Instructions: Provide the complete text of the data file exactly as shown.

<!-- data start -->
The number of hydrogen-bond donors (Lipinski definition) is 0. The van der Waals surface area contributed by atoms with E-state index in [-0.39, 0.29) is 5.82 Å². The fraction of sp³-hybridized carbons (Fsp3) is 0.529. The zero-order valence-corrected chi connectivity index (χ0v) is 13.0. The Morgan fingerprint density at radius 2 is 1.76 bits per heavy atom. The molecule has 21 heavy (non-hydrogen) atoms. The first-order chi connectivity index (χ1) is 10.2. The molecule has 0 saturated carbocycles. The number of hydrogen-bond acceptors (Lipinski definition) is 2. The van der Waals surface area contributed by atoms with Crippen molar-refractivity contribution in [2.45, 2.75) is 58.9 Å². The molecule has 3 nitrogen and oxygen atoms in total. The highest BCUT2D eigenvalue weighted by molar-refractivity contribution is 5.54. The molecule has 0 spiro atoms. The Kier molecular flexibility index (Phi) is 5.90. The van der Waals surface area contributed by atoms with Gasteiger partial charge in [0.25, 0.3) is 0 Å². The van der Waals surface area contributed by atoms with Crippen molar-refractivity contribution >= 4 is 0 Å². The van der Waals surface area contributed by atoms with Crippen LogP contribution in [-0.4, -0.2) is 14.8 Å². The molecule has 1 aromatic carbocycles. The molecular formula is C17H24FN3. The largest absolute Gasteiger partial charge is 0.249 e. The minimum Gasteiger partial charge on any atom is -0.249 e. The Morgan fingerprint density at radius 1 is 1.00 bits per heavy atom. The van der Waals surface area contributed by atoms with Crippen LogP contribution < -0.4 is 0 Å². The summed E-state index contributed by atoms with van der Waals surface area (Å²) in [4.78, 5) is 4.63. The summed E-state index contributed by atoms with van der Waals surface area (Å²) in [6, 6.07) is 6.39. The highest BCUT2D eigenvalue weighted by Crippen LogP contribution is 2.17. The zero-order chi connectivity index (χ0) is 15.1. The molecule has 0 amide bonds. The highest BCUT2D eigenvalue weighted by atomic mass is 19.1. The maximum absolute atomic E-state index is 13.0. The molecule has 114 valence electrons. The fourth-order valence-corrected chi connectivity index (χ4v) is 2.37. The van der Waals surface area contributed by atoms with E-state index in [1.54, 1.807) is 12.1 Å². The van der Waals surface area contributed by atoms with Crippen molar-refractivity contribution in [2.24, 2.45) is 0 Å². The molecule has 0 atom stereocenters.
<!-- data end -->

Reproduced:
The number of hydrogen-bond donors (Lipinski definition) is 0. The van der Waals surface area contributed by atoms with E-state index in [-0.39, 0.29) is 5.82 Å². The fraction of sp³-hybridized carbons (Fsp3) is 0.529. The zero-order valence-corrected chi connectivity index (χ0v) is 13.0. The Morgan fingerprint density at radius 2 is 1.76 bits per heavy atom. The molecule has 21 heavy (non-hydrogen) atoms. The first-order chi connectivity index (χ1) is 10.2. The molecule has 0 saturated carbocycles. The number of hydrogen-bond acceptors (Lipinski definition) is 2. The van der Waals surface area contributed by atoms with Crippen molar-refractivity contribution in [2.45, 2.75) is 58.9 Å². The molecule has 3 nitrogen and oxygen atoms in total. The highest BCUT2D eigenvalue weighted by molar-refractivity contribution is 5.54. The molecule has 0 spiro atoms. The Kier molecular flexibility index (Phi) is 5.90. The van der Waals surface area contributed by atoms with Gasteiger partial charge in [0.25, 0.3) is 0 Å². The van der Waals surface area contributed by atoms with Crippen molar-refractivity contribution >= 4 is 0 Å². The van der Waals surface area contributed by atoms with Crippen LogP contribution in [-0.4, -0.2) is 14.8 Å². The molecule has 1 aromatic carbocycles. The molecular formula is C17H24FN3. The largest absolute Gasteiger partial charge is 0.249 e. The minimum Gasteiger partial charge on any atom is -0.249 e. The Morgan fingerprint density at radius 1 is 1.00 bits per heavy atom. The van der Waals surface area contributed by atoms with Crippen LogP contribution < -0.4 is 0 Å². The summed E-state index contributed by atoms with van der Waals surface area (Å²) in [4.78, 5) is 4.63. The summed E-state index contributed by atoms with van der Waals surface area (Å²) in [6, 6.07) is 6.39. The highest BCUT2D eigenvalue weighted by Crippen LogP contribution is 2.17. The zero-order chi connectivity index (χ0) is 15.1. The molecule has 0 amide bonds. The highest BCUT2D eigenvalue weighted by atomic mass is 19.1. The maximum absolute atomic E-state index is 13.0. The molecule has 114 valence electrons. The fourth-order valence-corrected chi connectivity index (χ4v) is 2.37. The van der Waals surface area contributed by atoms with E-state index in [1.54, 1.807) is 12.1 Å². The van der Waals surface area contributed by atoms with Crippen molar-refractivity contribution in [2.24, 2.45) is 0 Å². The molecule has 0 atom stereocenters.